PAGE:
OK, once we may discount “the next three hundred years” as a mistake, of course it should have been “two hundred,” errare humanum est etc . . . But in the same paragraph, six-seven lines later, we are told that “the creative geostrategic genius William Pitt” developed the balancing strategy which “continued to be seminal for England for the next three centuries.” Well, here we go again: William Pitt, 1st Earl of Chatham, decided in 1757 to commit whatever resources were necessary to defeat the French in North America and on the European continent. To that end he provided generous funding to Prussia and for the expansion of provincial militias in North America. That was his “plan,” in 1757. The tail-end of “the next three centuries” is in 2057, when I’ll be dead or 103 years old.
On p. 61 we learn that “slavery formed but one part of an enormous migration across the Atlantic that has continued to this day, resulting in the eventual settlement of more than a billion people in the Americas today.” Neither slavery nor enormous migration produced anything near today’s “eventual settlement of more than a billion people.” Between one-third and one-half of that number are native Amerindians (pueblos indígenas)—from Bolivia, Belize and Brazil to Mexico, Central America and Peru, and their mixed-race descendants of every color and hue.
With similar carelessness, in the last paragraph of the same page (61) it is claimed that “the five imperial powers of the Atlantic Ocean—France, Britain, Spain, the Netherlands, and Portugal—embroiled themselves in a series of colonial wars” over the ensuing two centuries—but it is not clear from what date exactly this epic bicentennial struggle (“what might be termed the ‘Wars of the Atlantic’”) is supposed to have started.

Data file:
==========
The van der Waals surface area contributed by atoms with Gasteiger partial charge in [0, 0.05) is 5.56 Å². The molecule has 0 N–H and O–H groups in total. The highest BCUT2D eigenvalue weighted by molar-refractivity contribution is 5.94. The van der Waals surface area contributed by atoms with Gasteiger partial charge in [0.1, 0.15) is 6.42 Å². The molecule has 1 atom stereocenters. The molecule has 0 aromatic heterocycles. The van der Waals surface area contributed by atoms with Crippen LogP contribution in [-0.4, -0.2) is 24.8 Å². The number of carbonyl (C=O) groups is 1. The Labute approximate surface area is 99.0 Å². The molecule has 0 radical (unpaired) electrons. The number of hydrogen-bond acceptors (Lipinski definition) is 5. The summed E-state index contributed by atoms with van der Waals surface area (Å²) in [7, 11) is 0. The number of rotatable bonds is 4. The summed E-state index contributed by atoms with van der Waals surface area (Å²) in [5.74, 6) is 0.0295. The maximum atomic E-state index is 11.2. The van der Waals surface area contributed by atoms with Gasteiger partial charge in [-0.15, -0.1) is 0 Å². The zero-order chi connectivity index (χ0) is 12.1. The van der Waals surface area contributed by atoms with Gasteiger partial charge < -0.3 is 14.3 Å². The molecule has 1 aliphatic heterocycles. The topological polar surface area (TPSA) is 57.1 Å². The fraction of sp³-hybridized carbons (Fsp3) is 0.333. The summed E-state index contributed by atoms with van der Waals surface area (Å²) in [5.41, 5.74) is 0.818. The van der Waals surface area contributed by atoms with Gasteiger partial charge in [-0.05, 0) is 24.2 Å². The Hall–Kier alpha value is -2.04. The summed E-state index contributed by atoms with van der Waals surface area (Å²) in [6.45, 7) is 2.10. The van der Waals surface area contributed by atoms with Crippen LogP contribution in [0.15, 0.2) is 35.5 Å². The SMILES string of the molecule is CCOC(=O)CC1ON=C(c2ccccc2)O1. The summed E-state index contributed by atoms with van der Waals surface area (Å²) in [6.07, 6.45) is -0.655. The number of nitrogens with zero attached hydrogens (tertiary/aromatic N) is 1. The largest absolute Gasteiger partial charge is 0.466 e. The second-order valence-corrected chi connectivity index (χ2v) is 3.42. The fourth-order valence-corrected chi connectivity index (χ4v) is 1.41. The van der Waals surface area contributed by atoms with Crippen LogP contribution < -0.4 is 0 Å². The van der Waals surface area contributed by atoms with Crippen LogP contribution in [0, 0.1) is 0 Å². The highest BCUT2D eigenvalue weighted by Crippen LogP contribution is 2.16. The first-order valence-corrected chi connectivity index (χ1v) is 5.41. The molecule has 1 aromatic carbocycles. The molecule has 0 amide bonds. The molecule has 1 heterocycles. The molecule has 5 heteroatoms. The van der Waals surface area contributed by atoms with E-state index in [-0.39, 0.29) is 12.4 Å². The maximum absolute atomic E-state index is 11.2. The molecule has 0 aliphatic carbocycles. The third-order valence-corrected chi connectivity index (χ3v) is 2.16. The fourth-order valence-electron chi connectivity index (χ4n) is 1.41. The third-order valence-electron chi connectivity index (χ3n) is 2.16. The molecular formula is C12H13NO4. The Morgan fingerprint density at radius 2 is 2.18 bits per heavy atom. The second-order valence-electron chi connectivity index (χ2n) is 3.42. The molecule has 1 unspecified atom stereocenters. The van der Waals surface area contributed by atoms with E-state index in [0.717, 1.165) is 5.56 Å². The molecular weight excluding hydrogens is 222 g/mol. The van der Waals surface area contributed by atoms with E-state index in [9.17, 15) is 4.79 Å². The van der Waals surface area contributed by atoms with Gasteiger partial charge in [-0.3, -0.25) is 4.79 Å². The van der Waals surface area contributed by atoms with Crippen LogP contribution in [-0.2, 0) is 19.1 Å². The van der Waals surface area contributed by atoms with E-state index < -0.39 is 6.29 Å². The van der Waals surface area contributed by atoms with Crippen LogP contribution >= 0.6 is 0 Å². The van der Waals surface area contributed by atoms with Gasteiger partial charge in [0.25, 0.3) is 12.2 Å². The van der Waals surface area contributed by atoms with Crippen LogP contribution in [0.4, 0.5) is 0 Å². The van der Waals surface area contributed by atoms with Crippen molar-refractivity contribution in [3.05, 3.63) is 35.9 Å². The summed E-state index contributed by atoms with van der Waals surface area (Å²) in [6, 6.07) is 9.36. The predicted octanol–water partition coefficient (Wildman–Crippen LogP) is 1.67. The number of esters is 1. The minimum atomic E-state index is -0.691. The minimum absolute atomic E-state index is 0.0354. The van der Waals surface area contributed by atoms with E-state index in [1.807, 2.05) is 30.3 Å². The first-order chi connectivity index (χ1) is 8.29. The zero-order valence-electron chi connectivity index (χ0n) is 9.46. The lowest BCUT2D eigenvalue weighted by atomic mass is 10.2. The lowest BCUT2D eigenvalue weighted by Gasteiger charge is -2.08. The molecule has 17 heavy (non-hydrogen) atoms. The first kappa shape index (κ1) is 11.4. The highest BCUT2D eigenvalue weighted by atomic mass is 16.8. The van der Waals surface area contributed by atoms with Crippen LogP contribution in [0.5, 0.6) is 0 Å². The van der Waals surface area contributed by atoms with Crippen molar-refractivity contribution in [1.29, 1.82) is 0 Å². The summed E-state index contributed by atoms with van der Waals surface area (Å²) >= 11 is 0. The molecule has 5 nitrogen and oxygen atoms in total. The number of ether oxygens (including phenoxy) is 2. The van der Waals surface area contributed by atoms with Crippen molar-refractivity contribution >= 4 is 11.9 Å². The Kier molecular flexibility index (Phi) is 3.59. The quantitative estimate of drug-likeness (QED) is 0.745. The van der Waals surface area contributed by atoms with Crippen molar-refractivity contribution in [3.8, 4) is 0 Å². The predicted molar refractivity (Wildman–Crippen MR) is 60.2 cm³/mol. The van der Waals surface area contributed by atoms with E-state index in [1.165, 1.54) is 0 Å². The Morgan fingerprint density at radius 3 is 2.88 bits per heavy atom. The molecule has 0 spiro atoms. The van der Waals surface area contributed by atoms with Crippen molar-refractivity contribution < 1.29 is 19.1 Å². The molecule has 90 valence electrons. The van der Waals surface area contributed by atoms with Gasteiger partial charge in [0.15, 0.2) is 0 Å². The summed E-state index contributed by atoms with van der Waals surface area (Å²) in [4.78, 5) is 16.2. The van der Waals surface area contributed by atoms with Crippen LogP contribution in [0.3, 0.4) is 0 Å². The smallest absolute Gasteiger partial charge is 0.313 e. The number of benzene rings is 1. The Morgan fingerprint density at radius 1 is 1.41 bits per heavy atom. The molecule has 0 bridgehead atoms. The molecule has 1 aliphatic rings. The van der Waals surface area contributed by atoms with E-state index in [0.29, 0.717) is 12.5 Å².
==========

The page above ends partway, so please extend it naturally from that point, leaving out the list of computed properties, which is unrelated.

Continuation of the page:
Equally puzzling is the absurd notion of “the natural geopolitical chaos resulting from five national entities competing in a relatively small space” (p. 63). “Natural geopolitical chaos” means nothing, it is lofty-sounding verbose rubbish. But Stavridis never tires of the word “geopolitical,” however badly misunderstood. On p. 65 he claims that, by 1783, the British faced considerable “geopolitical challenges and turbulence at home.” Geopolitical challenges at home? The misuse of that term can hardly be more absurd.
The noun “geopolitics” and the adjective “geopolitical” are increasingly present in the public discourse on foreign policy on both sides of the Atlantic. In principle this is a good thing: relating power interests to the imperatives of space and resources is essential to the analysis of world affairs which is free from ideological noise and foggy rhetoric (“shared values,” “exceptional nation,” “international community,” etc). The trouble is that many commentators and authors, like Stavridis, use geopolitics imprecisely and often erroneously. Geopolitics needs to be freed from such semantic and conceptual confusion in order to release its potential. As the study of international relations from the vantage point of space, of resources contained in that space, and of people inhabiting that space, geopolitics offers a truly global vision of the relationship between Raum and power.
Equal historical and geopolitical ignorance is on display in the author’s feeble attempt to explain the causes of Napoleon’s defeat (pp. 66 and 68-68). Stavridis manages to cover this episode without mentioning once the Grande Armee, or Russia, or the year 1812. This is the exact equivalent of discussing the causes of the defeat of Nazi Germany without mentioning Russia and the Red Army. In both cases, it was the titanic struggle of land power with land power that decided the issue. Had there been just the Royal Navy vs. the continental hegemon, with Russia left out of the picture, the Thousand-Year Reich would still have 915 years to go.
I can go on and on, ad nauseam, but you get the picture. Sloppy, flawed, banal, and—worst of all—not a good read.
[Sea Power: The History and Geopolitics of the World’s Oceans, by Adm. James Stavridis (New York: Penguin Press) 384 pp., $28.00]